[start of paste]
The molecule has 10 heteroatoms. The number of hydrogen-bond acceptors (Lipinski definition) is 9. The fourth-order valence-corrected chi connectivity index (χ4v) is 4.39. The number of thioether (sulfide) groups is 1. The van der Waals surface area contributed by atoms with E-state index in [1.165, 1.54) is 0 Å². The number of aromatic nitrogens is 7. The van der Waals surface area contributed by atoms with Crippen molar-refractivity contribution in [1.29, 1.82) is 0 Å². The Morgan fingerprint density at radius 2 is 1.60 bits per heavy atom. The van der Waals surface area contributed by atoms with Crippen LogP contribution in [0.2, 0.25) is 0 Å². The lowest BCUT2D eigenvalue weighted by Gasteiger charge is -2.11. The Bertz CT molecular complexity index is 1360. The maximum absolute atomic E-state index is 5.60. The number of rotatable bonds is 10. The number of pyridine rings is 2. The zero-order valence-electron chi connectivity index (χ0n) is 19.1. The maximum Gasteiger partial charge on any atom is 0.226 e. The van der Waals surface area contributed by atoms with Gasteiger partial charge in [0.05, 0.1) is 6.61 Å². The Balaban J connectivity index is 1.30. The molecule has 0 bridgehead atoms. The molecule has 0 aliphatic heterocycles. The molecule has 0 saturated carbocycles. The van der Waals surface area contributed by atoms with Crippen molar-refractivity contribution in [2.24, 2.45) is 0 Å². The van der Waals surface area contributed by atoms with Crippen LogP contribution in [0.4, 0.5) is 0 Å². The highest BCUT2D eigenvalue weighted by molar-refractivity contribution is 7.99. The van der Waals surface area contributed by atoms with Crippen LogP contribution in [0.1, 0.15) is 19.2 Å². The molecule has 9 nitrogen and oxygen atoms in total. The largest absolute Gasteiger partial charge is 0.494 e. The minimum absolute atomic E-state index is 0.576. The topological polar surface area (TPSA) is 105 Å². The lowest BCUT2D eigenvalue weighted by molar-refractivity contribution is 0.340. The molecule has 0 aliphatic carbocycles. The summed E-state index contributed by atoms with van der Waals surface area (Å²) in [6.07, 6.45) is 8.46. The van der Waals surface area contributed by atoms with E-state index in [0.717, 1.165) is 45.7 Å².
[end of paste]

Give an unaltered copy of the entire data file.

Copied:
The molecule has 10 heteroatoms. The number of hydrogen-bond acceptors (Lipinski definition) is 9. The fourth-order valence-corrected chi connectivity index (χ4v) is 4.39. The number of thioether (sulfide) groups is 1. The van der Waals surface area contributed by atoms with E-state index in [1.165, 1.54) is 0 Å². The number of aromatic nitrogens is 7. The van der Waals surface area contributed by atoms with Crippen molar-refractivity contribution in [1.29, 1.82) is 0 Å². The Morgan fingerprint density at radius 2 is 1.60 bits per heavy atom. The van der Waals surface area contributed by atoms with Crippen LogP contribution in [0.2, 0.25) is 0 Å². The lowest BCUT2D eigenvalue weighted by Gasteiger charge is -2.11. The Bertz CT molecular complexity index is 1360. The maximum absolute atomic E-state index is 5.60. The number of rotatable bonds is 10. The number of pyridine rings is 2. The zero-order valence-electron chi connectivity index (χ0n) is 19.1. The maximum Gasteiger partial charge on any atom is 0.226 e. The van der Waals surface area contributed by atoms with Gasteiger partial charge in [0.05, 0.1) is 6.61 Å². The Balaban J connectivity index is 1.30. The molecule has 0 bridgehead atoms. The molecule has 0 aliphatic heterocycles. The molecule has 0 saturated carbocycles. The van der Waals surface area contributed by atoms with Crippen molar-refractivity contribution in [2.24, 2.45) is 0 Å². The van der Waals surface area contributed by atoms with Crippen LogP contribution in [0.4, 0.5) is 0 Å². The highest BCUT2D eigenvalue weighted by molar-refractivity contribution is 7.99. The van der Waals surface area contributed by atoms with Crippen LogP contribution in [0.1, 0.15) is 19.2 Å². The molecule has 9 nitrogen and oxygen atoms in total. The largest absolute Gasteiger partial charge is 0.494 e. The minimum absolute atomic E-state index is 0.576. The topological polar surface area (TPSA) is 105 Å². The lowest BCUT2D eigenvalue weighted by molar-refractivity contribution is 0.340. The molecule has 0 aliphatic carbocycles. The summed E-state index contributed by atoms with van der Waals surface area (Å²) in [6.07, 6.45) is 8.46. The van der Waals surface area contributed by atoms with E-state index in [0.717, 1.165) is 45.7 Å².